I recently discussed the topic of personal finance on The Little Radio Show. This was prompted by reading an article that gives the startling statistic that 50% of Americans are living on the brink of financial disaster, according to a recent Federal Reserve study.
This used to be me. I was one of those people who couldn’t pay for fixing my car or getting sick. Literally, if my car broke down I had to juggle bills or pay with with an ever-full credit card.
I realized that I had to change the way I approached money. I had to learn a better way to do this.
A few years ago many of the top “experts” were all about the austerity as a measure of getting control of your finances. If you’re not familiar with that term, it means to cut down on what you buy. Spend less so you can have more available for the essentials. And you achieve this by removing anything that’s not essential for your survival. This includes things like entertainment, eating out, and anything else that might be “extra.”
I’m not sure if that’s still the case. (Since starting my business I haven’t been watching TV as much as I used to. ) But I had heard that there was a slight shift to include “make more money” as an approach.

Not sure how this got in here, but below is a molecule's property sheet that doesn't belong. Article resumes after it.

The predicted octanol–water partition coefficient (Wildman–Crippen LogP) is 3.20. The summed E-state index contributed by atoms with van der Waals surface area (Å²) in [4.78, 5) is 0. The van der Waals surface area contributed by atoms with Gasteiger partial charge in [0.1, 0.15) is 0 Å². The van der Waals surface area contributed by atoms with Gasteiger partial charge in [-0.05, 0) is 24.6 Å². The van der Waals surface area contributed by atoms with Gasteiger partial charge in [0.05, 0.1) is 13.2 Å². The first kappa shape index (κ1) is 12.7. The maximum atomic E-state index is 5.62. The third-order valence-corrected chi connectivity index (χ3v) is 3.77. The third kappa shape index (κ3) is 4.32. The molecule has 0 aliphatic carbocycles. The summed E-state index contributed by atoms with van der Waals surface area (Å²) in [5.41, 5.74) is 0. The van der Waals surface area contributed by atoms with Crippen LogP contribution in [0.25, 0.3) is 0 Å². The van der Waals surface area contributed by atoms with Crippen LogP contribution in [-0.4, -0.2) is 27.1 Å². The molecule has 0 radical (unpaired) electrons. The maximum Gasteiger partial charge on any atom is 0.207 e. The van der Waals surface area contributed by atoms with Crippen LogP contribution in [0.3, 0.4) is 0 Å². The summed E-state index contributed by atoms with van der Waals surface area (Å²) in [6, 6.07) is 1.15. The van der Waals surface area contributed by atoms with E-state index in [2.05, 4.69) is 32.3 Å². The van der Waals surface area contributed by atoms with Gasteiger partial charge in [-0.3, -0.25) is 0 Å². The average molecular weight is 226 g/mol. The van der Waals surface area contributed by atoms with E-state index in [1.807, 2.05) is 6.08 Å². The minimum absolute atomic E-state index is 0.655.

I embraced austerity as a way to re-invent my personal finances. And the first move was to live on cash. I cut up all my credit cards and simply stopped using them. That was a lot harder than I thought it would be.
The next thing I did was figure out where I was actually spending my money. (And maybe I should have done this first.) I took a small notebook and wrote down every single cent I spent. This included micro-purchases like downloads and vending machines.
What I figured out was that I was wasting a lot of money on entertainment and eating out. I live in Houston, where we (reportedly) eat out more than 50% of our lunches and dinners. We frequently top the nation for the city where the residents eat out the most. (And I’m not surprised.) But the iTunes MP3s and Amazon Kindle purchases were what really surprised me. I had no idea I was spending so much money on that.
The next thing was to save up an emergency fund. I saved enough money to cover a minor emergency, such as the car repair I’d just endured.
My next step was to pay off my debt, starting with the smallest and working my way up to the biggest. I’m not going to lie — this took years. But I did pay off all my credit cards and, in the process, improved my credit score.
The last thing I did was build a six-month emergency fund. And that was the last step to feeling like I was financially secure.
Now I’m realizing that I need to learn how to invest my money, prepare for retirement. And thus, my financial journey may be beginning again.
What’s been your biggest financial challenge?